A Metaverse at its core is just a culture contained within a little digital jar. A microcosm of day-to-day activities that the participants of the system define. A method of inputs and outputs that are designed to be constantly flowing as the lifeblood of the larger ecosystem. The solution lies in building an experience that individuals want to be a part of in a more profound way than just the potential of a financial return. When gamers say they don't need NFTs, this is why. They aren't playing for ownership; they're playing for the experience.
Fundamentally, a metaverse is just a slow-paced video game. One cannot abandon all the concepts of what makes a great game when trying to make a great metaverse. To build a better product, we need to focus on culture. Unfortunately, that is precisely what is happening today.
The success of a metaverse is not defined by its technology; the economy does not define it; the brand image does not define it. The success of a metaverse is entirely dependent on the culture created.
Hop in the bus, let's go on a field trip. Let's leave the realm of Web3, go back to the glory days of video games, and look at Modern Warfare 2.
At the dawn of first-person shooter video games, a massive wave of players from every demographic and age poured into the same game lobby. Screaming vulgar atrocities at each other for the release of a bit of dopamine and the satisfaction of being better than the team they were matched against. With the ever so rare breaks of appreciation and communal respect, Modern Warfare 2 dug out a niche the size of a crater as the culture lingered in the minds of its players.
A culture that was so strong and eventually nostalgic for players that the developers remastered the game and released the same game ten years later. The technology had evolved, the strategies used in playing were very different, but the one thing that didn't change was the culture.
Culture is persistent and reliable. A culture so clearly defined that competing game studios began stealing pieces from Modern Warfare 2 in hopes of recreating that same culture. Yet, it's never happened and likely never will.
Even with certain game studios going so far as to use the same audio codec for voice chat, it rings true to the sound stored in our heads from 2012. Yet, no one loved the community because of the sound; it was the culture. Still today, it's not rare to see a digital native say the words "I miss MW2 lobbies" as longing for a video game culture half as strong spreads through the minds of every player that sat in the lobby waiting for the game to start.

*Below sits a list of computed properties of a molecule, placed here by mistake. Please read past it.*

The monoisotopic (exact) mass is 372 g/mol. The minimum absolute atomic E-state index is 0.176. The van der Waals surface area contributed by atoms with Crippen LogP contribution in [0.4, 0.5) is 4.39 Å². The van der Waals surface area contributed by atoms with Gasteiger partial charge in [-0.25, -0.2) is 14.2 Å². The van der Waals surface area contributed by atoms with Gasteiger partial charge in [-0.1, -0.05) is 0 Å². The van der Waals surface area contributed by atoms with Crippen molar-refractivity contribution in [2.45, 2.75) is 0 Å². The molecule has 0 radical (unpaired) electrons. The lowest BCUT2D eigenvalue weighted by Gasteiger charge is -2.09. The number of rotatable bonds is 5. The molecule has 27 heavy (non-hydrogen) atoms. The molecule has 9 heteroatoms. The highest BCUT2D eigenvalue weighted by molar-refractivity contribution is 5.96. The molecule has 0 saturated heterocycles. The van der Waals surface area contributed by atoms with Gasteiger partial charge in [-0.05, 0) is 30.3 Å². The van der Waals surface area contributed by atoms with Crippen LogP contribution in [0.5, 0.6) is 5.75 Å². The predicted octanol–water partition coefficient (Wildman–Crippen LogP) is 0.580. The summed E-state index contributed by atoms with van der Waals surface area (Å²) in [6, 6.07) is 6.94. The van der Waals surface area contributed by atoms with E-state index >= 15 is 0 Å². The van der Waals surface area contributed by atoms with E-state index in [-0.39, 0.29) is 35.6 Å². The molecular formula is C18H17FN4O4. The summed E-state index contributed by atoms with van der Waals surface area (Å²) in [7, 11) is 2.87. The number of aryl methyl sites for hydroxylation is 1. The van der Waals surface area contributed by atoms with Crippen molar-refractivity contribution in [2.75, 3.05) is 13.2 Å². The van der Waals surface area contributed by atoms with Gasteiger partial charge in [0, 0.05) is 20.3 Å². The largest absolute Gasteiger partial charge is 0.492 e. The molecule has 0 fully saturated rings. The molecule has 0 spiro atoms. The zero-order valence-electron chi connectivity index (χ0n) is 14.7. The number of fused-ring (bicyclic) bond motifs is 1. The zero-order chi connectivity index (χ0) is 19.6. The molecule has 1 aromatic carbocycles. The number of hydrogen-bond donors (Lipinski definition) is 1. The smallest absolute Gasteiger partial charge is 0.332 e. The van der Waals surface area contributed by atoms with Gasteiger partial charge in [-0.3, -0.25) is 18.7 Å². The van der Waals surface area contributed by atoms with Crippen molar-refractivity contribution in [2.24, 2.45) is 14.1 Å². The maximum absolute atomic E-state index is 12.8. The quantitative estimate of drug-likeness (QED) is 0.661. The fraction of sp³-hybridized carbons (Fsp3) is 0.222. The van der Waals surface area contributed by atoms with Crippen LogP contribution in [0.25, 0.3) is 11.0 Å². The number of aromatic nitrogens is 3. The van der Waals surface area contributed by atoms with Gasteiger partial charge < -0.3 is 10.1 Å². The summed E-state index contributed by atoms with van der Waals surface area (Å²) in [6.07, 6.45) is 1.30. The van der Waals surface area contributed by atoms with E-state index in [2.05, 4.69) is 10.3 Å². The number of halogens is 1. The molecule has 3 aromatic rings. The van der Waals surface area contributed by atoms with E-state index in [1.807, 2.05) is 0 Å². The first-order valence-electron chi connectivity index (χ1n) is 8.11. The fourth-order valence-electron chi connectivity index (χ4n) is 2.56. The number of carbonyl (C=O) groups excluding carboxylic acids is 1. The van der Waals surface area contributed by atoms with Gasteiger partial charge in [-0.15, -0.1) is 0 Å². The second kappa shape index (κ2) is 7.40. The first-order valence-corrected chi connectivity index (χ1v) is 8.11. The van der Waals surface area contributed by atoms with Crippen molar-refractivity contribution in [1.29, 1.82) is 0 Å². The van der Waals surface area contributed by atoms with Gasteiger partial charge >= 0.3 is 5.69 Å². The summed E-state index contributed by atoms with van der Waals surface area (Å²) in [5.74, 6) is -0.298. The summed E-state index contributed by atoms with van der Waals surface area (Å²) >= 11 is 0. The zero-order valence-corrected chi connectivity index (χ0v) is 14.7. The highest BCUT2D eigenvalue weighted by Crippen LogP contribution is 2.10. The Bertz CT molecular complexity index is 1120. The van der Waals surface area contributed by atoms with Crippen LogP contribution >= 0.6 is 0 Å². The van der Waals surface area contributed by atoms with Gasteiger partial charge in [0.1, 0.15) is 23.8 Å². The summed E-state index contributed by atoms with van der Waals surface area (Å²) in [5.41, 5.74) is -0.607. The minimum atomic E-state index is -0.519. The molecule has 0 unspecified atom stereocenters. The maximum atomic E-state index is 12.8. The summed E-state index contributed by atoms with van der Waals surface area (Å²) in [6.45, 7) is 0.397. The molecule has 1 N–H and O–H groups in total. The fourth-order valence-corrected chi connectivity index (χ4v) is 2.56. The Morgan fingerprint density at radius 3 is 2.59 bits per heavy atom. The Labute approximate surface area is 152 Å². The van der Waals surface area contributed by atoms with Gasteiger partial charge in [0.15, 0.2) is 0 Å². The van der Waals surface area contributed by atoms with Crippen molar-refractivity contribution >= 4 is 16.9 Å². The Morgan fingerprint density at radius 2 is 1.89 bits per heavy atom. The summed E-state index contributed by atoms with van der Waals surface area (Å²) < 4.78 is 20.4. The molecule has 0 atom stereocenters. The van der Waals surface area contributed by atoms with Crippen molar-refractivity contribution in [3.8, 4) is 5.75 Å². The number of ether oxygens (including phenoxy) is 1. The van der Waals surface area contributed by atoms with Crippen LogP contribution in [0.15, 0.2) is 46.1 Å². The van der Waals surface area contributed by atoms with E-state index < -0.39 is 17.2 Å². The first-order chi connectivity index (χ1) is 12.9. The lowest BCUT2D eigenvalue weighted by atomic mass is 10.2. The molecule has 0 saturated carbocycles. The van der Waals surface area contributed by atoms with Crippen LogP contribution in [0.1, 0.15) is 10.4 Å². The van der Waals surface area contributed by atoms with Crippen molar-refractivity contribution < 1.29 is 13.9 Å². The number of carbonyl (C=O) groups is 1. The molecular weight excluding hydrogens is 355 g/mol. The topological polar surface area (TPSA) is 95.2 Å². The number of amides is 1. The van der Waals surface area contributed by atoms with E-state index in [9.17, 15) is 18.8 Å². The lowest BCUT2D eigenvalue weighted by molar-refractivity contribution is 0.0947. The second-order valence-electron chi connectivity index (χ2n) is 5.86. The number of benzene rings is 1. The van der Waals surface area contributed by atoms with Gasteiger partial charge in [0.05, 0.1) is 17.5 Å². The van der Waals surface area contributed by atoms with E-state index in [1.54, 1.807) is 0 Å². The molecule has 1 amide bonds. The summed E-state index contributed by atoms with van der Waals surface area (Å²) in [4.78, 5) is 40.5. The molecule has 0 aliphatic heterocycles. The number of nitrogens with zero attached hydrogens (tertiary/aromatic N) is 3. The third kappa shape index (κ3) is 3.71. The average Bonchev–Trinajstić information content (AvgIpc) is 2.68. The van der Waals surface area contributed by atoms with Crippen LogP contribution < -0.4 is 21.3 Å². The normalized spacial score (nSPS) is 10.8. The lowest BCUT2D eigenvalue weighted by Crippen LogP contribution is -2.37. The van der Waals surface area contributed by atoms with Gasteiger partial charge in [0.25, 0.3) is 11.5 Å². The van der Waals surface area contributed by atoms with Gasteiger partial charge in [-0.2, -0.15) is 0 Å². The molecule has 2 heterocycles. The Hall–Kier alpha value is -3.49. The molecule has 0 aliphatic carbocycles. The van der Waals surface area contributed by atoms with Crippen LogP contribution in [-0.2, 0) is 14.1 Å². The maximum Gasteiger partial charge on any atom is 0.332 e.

Voice chat is not the controlling factor of culture manifesting, though.
The continued and growing releases of all Souls Games (Dark Souls & Elden Ring) carries a culture formed around being skilled enough to beat the bosses that challenge and test everything the player has been learning.
A culture so deeply ingrained into the way things are done that the developers had to teach their players a lesson within minutes of starting the game.
FromSoft, the publishing studio of these games, has a reputation and player expectation of creating genuinely challenging and fun games. So, the second you start the game, you're faced with an unsuspecting enemy that is many levels too high to have any chance of winning a fair fight against.
Twitch Streamer Spends Seven Hours Fighting Elden Ring Tree Sentinel Boss
Twitch streamer Brandon' Atrioc' Ewing spent a lengthy seven hours trying to beat the Tree Sentinel boss in Elden Ring.…
It teaches that some things aren't meant to be fought yet. Train and come back when the player is ready because the challenge will be impossible otherwise.
With the continued awareness and understanding by the developers of the culture that exists, the pride and fulfillment from finally winning are far more substantial. In a culture that's grown so loud, some players even belittle those that can't beat the challenge. That is the sign of a deeply integrated and clearly defined culture.